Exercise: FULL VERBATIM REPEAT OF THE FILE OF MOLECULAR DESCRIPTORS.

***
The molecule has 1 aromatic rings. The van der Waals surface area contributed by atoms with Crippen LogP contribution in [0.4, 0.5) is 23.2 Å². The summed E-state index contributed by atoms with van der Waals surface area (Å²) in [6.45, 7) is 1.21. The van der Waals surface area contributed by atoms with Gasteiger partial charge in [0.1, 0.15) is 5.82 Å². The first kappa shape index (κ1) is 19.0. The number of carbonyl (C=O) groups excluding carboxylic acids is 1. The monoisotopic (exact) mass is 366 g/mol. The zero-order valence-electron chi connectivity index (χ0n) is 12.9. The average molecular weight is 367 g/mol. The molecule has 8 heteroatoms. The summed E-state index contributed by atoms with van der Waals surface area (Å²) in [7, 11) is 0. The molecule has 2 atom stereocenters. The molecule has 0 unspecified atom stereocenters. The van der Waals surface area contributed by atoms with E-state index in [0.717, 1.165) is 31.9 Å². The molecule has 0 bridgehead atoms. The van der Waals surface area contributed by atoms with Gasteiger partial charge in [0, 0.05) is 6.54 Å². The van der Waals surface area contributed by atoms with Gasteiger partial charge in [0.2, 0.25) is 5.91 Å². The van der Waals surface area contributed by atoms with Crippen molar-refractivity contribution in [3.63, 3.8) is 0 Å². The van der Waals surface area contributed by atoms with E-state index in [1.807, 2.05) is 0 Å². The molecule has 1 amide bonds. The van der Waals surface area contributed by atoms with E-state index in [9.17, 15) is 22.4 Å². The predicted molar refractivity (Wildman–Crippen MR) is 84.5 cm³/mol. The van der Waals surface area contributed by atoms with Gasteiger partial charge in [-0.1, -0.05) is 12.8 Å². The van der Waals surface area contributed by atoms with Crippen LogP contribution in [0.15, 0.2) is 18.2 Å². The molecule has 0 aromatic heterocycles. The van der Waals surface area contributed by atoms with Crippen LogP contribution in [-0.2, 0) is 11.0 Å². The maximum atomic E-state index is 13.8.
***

The molecule has 1 aromatic rings. The van der Waals surface area contributed by atoms with Crippen LogP contribution in [0.4, 0.5) is 23.2 Å². The summed E-state index contributed by atoms with van der Waals surface area (Å²) in [6.45, 7) is 1.21. The van der Waals surface area contributed by atoms with Gasteiger partial charge in [0.1, 0.15) is 5.82 Å². The first kappa shape index (κ1) is 19.0. The number of carbonyl (C=O) groups excluding carboxylic acids is 1. The monoisotopic (exact) mass is 366 g/mol. The zero-order valence-electron chi connectivity index (χ0n) is 12.9. The average molecular weight is 367 g/mol. The molecule has 8 heteroatoms. The summed E-state index contributed by atoms with van der Waals surface area (Å²) in [7, 11) is 0. The molecule has 2 atom stereocenters. The molecule has 0 unspecified atom stereocenters. The van der Waals surface area contributed by atoms with E-state index in [0.717, 1.165) is 31.9 Å². The molecule has 0 bridgehead atoms. The van der Waals surface area contributed by atoms with Gasteiger partial charge in [0, 0.05) is 6.54 Å². The van der Waals surface area contributed by atoms with Gasteiger partial charge in [0.2, 0.25) is 5.91 Å². The van der Waals surface area contributed by atoms with Crippen molar-refractivity contribution in [3.63, 3.8) is 0 Å². The van der Waals surface area contributed by atoms with E-state index in [1.807, 2.05) is 0 Å². The molecule has 1 amide bonds. The van der Waals surface area contributed by atoms with E-state index in [9.17, 15) is 22.4 Å². The predicted molar refractivity (Wildman–Crippen MR) is 84.5 cm³/mol. The van der Waals surface area contributed by atoms with Gasteiger partial charge in [-0.1, -0.05) is 12.8 Å². The van der Waals surface area contributed by atoms with Crippen LogP contribution in [0.15, 0.2) is 18.2 Å². The molecule has 0 aromatic heterocycles. The van der Waals surface area contributed by atoms with Crippen LogP contribution in [-0.2, 0) is 11.0 Å². The maximum atomic E-state index is 13.8.